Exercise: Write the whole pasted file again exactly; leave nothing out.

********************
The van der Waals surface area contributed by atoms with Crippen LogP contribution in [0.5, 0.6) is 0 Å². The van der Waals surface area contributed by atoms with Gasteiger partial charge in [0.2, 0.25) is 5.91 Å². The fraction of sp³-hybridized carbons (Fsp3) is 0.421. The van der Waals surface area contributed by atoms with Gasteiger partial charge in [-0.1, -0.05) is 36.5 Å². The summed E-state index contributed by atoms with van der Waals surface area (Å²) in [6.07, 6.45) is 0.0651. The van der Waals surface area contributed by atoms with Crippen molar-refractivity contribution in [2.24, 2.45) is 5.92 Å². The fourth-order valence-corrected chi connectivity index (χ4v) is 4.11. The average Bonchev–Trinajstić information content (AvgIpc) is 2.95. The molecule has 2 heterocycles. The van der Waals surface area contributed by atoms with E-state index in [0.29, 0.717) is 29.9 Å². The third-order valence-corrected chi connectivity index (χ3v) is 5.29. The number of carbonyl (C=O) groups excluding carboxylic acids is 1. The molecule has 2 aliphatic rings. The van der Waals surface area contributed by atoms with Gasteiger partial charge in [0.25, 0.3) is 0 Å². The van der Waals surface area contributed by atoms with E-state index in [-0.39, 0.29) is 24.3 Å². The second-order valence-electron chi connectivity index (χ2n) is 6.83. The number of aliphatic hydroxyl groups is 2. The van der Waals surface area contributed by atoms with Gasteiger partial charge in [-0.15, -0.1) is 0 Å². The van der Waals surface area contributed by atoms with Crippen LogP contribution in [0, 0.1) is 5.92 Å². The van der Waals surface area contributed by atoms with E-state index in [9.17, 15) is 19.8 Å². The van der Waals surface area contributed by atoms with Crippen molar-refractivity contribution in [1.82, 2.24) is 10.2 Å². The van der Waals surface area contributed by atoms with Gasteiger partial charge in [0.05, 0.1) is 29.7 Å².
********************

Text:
The van der Waals surface area contributed by atoms with Crippen LogP contribution in [0.5, 0.6) is 0 Å². The van der Waals surface area contributed by atoms with Gasteiger partial charge in [0.2, 0.25) is 5.91 Å². The fraction of sp³-hybridized carbons (Fsp3) is 0.421. The van der Waals surface area contributed by atoms with Gasteiger partial charge in [-0.1, -0.05) is 36.5 Å². The summed E-state index contributed by atoms with van der Waals surface area (Å²) in [6.07, 6.45) is 0.0651. The van der Waals surface area contributed by atoms with Crippen molar-refractivity contribution in [2.24, 2.45) is 5.92 Å². The fourth-order valence-corrected chi connectivity index (χ4v) is 4.11. The average Bonchev–Trinajstić information content (AvgIpc) is 2.95. The molecule has 2 heterocycles. The van der Waals surface area contributed by atoms with E-state index in [0.29, 0.717) is 29.9 Å². The third-order valence-corrected chi connectivity index (χ3v) is 5.29. The number of carbonyl (C=O) groups excluding carboxylic acids is 1. The molecule has 2 aliphatic rings. The van der Waals surface area contributed by atoms with Gasteiger partial charge in [0.25, 0.3) is 0 Å². The van der Waals surface area contributed by atoms with E-state index in [-0.39, 0.29) is 24.3 Å². The second-order valence-electron chi connectivity index (χ2n) is 6.83. The number of aliphatic hydroxyl groups is 2. The van der Waals surface area contributed by atoms with Gasteiger partial charge in [-0.15, -0.1) is 0 Å². The van der Waals surface area contributed by atoms with Crippen LogP contribution in [0, 0.1) is 5.92 Å². The van der Waals surface area contributed by atoms with E-state index in [9.17, 15) is 19.8 Å². The van der Waals surface area contributed by atoms with Crippen molar-refractivity contribution in [1.82, 2.24) is 10.2 Å². The van der Waals surface area contributed by atoms with Gasteiger partial charge in [0.05, 0.1) is 29.7 Å².